Ever wondered how a few lines of Plato’s Timaeus that mention Atlantis somehow morphed into a myth so bloated that you can fill a library wing with tomes by “authorities” and “researchers” describing the science, technology, religion, and enlightened culture of a place that may well never have existed? Yeah, me too. For the record, here’s what Plato actually said — the passing comments upon which a paper and ink mountain has been erected:
For it is related in our records how once upon a time your State stayed the course of a mighty host, which, starting from a distant point in the Atlantic ocean, was insolently advancing to attack the whole of Europe, and Asia to boot. For the ocean there was at that time navigable; for in front of the mouth which you Greeks call, as you say, ‘the pillars of Heracles,’ there lay an island which was larger than Libya and Asia together; and it was possible for the travelers of that time to cross from it to the other islands, and from the islands to the whole of the continent over against them which encompasses that veritable ocean. For all that we have here, lying within the mouth of which we speak, is evidently a haven having a narrow entrance; but that yonder is a real ocean, and the land surrounding it may most rightly be called, in the fullest and truest sense, a continent. Now in this island of Atlantis there existed a confederation of kings, of great and marvelous power, which held sway over all the island, and over many other islands also and parts of the continent (Timaeus 24e–25a, R. G. Bury translation (Loeb Classical Library).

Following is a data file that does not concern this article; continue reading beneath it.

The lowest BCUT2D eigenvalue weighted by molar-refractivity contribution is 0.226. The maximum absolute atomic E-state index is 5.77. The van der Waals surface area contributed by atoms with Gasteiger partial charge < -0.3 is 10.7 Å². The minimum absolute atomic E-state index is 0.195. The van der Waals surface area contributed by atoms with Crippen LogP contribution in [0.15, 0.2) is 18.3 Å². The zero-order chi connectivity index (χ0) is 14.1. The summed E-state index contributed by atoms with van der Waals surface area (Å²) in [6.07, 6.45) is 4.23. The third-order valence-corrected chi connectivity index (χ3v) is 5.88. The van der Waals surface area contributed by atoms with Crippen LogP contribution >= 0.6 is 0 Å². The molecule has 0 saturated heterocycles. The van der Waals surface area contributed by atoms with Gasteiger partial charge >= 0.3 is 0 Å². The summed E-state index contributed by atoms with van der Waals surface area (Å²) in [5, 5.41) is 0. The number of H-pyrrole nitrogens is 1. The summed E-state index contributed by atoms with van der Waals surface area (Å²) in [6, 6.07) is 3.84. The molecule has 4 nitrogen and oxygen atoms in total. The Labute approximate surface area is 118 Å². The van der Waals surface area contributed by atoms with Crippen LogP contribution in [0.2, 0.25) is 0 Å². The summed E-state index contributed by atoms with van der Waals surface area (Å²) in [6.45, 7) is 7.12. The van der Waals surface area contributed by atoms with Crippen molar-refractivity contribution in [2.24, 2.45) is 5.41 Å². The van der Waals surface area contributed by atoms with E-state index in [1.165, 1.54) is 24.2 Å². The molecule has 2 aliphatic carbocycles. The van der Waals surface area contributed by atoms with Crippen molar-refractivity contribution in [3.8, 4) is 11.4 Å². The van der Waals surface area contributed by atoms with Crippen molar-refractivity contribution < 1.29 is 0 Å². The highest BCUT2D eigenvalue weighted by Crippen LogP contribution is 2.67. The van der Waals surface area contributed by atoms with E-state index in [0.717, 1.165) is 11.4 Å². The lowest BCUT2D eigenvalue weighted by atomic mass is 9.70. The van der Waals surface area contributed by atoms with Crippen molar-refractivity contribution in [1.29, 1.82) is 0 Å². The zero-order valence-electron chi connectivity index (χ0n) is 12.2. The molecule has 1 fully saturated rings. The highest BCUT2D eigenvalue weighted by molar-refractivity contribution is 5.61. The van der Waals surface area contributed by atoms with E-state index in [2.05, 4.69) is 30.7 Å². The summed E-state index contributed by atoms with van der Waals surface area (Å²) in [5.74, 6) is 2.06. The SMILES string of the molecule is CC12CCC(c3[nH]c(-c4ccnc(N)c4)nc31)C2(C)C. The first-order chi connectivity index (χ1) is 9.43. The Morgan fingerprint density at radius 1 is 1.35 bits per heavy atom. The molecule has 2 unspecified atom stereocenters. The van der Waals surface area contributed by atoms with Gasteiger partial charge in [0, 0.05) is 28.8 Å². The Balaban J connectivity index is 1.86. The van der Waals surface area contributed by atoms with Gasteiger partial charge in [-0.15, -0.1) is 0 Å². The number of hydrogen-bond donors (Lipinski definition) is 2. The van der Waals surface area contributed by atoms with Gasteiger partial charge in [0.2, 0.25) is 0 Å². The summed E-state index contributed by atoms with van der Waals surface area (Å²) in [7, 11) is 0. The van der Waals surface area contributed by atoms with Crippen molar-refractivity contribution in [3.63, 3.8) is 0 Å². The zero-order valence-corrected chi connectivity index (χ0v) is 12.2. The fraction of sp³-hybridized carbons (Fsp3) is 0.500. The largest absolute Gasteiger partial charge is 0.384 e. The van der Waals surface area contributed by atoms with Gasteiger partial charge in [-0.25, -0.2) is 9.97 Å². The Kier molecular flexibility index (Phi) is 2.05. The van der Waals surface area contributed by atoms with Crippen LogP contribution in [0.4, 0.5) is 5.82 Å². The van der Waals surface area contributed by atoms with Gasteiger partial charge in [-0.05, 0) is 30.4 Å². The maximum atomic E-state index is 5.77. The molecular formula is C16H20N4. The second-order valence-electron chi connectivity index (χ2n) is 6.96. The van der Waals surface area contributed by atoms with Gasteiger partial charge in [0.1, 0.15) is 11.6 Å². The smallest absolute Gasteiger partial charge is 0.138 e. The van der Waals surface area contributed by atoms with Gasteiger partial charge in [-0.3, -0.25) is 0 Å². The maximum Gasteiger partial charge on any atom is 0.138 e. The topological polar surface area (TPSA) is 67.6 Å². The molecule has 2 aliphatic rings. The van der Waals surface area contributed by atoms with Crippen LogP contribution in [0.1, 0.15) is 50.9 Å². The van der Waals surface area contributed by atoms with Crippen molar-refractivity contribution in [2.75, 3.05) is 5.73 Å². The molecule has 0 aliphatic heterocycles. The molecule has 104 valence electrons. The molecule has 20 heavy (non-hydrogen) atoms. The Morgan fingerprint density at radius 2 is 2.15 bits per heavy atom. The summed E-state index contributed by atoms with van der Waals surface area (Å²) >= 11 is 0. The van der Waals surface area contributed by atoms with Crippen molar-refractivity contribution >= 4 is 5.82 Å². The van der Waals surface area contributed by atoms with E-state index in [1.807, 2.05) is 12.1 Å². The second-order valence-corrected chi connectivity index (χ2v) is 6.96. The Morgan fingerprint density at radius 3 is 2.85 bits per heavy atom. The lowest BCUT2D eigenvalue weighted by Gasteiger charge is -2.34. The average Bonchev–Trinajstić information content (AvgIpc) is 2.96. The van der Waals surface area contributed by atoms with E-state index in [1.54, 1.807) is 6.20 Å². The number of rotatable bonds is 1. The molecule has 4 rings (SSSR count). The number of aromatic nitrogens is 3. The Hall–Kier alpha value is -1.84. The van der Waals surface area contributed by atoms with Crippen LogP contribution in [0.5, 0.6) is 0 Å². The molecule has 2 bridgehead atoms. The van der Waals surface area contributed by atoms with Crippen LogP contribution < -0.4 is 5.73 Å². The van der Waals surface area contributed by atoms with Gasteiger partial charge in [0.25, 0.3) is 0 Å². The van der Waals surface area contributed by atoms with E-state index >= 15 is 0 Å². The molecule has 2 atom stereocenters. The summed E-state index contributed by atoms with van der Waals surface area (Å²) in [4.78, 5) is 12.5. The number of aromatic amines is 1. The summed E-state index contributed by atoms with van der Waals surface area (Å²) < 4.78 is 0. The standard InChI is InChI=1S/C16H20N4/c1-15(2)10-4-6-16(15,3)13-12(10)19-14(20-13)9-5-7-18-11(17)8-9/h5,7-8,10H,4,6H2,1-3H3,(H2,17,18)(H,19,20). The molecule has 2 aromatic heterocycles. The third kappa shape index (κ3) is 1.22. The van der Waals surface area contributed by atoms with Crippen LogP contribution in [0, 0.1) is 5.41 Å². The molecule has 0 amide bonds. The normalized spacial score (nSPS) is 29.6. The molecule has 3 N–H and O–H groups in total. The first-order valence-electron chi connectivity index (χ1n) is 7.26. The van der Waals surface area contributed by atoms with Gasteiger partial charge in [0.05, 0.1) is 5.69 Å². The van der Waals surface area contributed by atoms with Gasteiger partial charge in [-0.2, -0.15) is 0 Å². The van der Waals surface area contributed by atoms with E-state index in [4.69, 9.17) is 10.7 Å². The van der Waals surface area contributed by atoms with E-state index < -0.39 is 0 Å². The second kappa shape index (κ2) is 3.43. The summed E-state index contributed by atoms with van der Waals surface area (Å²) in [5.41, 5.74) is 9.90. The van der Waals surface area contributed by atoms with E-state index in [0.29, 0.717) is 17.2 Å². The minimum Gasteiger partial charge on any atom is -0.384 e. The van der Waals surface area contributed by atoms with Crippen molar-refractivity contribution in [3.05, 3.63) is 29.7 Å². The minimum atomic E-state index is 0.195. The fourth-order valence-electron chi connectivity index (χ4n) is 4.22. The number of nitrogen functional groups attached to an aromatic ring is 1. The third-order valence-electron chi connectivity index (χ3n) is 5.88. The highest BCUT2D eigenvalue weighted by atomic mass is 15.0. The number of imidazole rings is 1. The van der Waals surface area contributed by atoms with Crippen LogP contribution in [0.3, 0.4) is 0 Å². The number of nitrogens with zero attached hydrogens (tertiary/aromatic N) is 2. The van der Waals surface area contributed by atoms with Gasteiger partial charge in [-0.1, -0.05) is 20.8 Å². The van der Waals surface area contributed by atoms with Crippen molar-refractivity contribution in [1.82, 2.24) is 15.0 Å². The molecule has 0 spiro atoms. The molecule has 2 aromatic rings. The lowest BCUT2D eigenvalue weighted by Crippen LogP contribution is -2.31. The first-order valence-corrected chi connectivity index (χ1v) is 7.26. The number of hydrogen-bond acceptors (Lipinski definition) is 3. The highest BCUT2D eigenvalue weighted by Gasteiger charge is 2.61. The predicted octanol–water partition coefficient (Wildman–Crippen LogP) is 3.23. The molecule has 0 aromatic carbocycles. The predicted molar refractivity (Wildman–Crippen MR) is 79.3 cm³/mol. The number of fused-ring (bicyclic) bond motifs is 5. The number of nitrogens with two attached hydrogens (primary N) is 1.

The good news is that we now have a true work of scholarship (don’t be misled by the book’s cover) that helps us understand how Plato’s trickle became the gusher of crapulence we now know as “the great Atlantean civilization.” I speak of Jocelyn Godwin’s recent Atlantis and the Cycles of Time: Prophecies, Traditions, and Occult Revelations.
For those unfamiliar with Godwin, he is a legitimate scholar of esoteric thought. Don’t be misled by the book’s cover. Don’t be misled by the fact that it’s published by Inner Traditions. Anything by Godwin is worth reading. Be warned that this book won’t be light reading. I’ve read Godwin’s earlier work, Arktos: The Polar Myth in Science, Symbolism, and Nazi Survival. That book has perhaps the worst cover art in publishing history, but it’s a scholarly feast. I expect the same for this book as well.
You can read a review of Atlantis and the Cycles of time over on the Magonia site. I’ll be ordering my copy right away.